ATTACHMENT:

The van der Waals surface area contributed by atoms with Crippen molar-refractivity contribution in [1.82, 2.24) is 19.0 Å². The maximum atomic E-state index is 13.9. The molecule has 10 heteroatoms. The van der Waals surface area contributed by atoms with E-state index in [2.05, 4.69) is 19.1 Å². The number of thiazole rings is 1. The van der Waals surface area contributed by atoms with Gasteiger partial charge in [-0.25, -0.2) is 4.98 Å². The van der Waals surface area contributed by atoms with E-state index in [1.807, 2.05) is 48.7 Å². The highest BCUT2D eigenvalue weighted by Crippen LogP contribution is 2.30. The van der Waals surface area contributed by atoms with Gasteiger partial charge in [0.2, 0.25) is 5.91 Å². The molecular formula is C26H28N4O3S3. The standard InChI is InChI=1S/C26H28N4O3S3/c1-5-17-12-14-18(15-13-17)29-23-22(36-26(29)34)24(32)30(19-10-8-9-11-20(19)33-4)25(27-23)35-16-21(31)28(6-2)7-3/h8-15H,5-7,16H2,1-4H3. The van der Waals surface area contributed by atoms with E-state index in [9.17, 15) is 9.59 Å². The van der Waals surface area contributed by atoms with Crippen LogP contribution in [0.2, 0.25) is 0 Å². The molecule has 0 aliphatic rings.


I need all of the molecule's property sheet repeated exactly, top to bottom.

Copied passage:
The van der Waals surface area contributed by atoms with Crippen molar-refractivity contribution in [1.82, 2.24) is 19.0 Å². The maximum atomic E-state index is 13.9. The molecule has 10 heteroatoms. The van der Waals surface area contributed by atoms with E-state index in [2.05, 4.69) is 19.1 Å². The number of thiazole rings is 1. The van der Waals surface area contributed by atoms with Gasteiger partial charge in [-0.25, -0.2) is 4.98 Å². The van der Waals surface area contributed by atoms with E-state index in [1.807, 2.05) is 48.7 Å². The highest BCUT2D eigenvalue weighted by Crippen LogP contribution is 2.30. The van der Waals surface area contributed by atoms with Gasteiger partial charge in [0.2, 0.25) is 5.91 Å². The molecular formula is C26H28N4O3S3. The standard InChI is InChI=1S/C26H28N4O3S3/c1-5-17-12-14-18(15-13-17)29-23-22(36-26(29)34)24(32)30(19-10-8-9-11-20(19)33-4)25(27-23)35-16-21(31)28(6-2)7-3/h8-15H,5-7,16H2,1-4H3. The van der Waals surface area contributed by atoms with E-state index in [9.17, 15) is 9.59 Å². The van der Waals surface area contributed by atoms with Crippen LogP contribution in [0.2, 0.25) is 0 Å². The molecule has 0 aliphatic rings.